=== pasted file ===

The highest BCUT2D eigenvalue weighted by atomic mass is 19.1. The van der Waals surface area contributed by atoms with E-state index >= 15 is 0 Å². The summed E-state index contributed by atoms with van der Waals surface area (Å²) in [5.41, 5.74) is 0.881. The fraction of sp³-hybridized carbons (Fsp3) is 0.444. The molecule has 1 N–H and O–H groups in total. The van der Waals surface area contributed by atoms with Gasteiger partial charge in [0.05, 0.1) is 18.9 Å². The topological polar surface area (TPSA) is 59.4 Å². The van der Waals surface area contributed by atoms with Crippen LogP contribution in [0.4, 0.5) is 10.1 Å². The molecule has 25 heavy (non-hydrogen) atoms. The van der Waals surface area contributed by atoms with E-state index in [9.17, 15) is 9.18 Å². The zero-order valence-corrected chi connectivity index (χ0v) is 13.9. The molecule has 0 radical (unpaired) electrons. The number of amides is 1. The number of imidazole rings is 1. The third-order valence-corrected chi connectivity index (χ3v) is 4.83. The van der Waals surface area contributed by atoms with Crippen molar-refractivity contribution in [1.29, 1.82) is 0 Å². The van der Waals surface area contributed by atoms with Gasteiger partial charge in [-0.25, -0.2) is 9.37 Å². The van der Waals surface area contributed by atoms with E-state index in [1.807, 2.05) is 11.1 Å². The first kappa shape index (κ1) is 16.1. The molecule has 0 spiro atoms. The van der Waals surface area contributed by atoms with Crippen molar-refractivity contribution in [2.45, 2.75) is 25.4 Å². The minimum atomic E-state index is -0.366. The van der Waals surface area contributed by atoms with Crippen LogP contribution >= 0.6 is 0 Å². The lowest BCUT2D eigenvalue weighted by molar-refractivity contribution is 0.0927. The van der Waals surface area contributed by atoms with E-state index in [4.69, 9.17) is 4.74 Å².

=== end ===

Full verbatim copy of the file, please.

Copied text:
The highest BCUT2D eigenvalue weighted by atomic mass is 19.1. The van der Waals surface area contributed by atoms with E-state index >= 15 is 0 Å². The summed E-state index contributed by atoms with van der Waals surface area (Å²) in [5.41, 5.74) is 0.881. The fraction of sp³-hybridized carbons (Fsp3) is 0.444. The molecule has 1 N–H and O–H groups in total. The van der Waals surface area contributed by atoms with Gasteiger partial charge in [0.05, 0.1) is 18.9 Å². The topological polar surface area (TPSA) is 59.4 Å². The van der Waals surface area contributed by atoms with Crippen LogP contribution in [0.4, 0.5) is 10.1 Å². The molecule has 25 heavy (non-hydrogen) atoms. The van der Waals surface area contributed by atoms with E-state index in [9.17, 15) is 9.18 Å². The zero-order valence-corrected chi connectivity index (χ0v) is 13.9. The molecule has 0 radical (unpaired) electrons. The number of amides is 1. The number of imidazole rings is 1. The third-order valence-corrected chi connectivity index (χ3v) is 4.83. The van der Waals surface area contributed by atoms with Crippen molar-refractivity contribution in [1.29, 1.82) is 0 Å². The van der Waals surface area contributed by atoms with Gasteiger partial charge in [-0.25, -0.2) is 9.37 Å². The van der Waals surface area contributed by atoms with E-state index in [1.807, 2.05) is 11.1 Å². The first kappa shape index (κ1) is 16.1. The molecule has 0 spiro atoms. The van der Waals surface area contributed by atoms with Crippen molar-refractivity contribution in [2.45, 2.75) is 25.4 Å². The minimum atomic E-state index is -0.366. The van der Waals surface area contributed by atoms with Crippen LogP contribution >= 0.6 is 0 Å². The lowest BCUT2D eigenvalue weighted by molar-refractivity contribution is 0.0927. The van der Waals surface area contributed by atoms with E-state index in [4.69, 9.17) is 4.74 Å².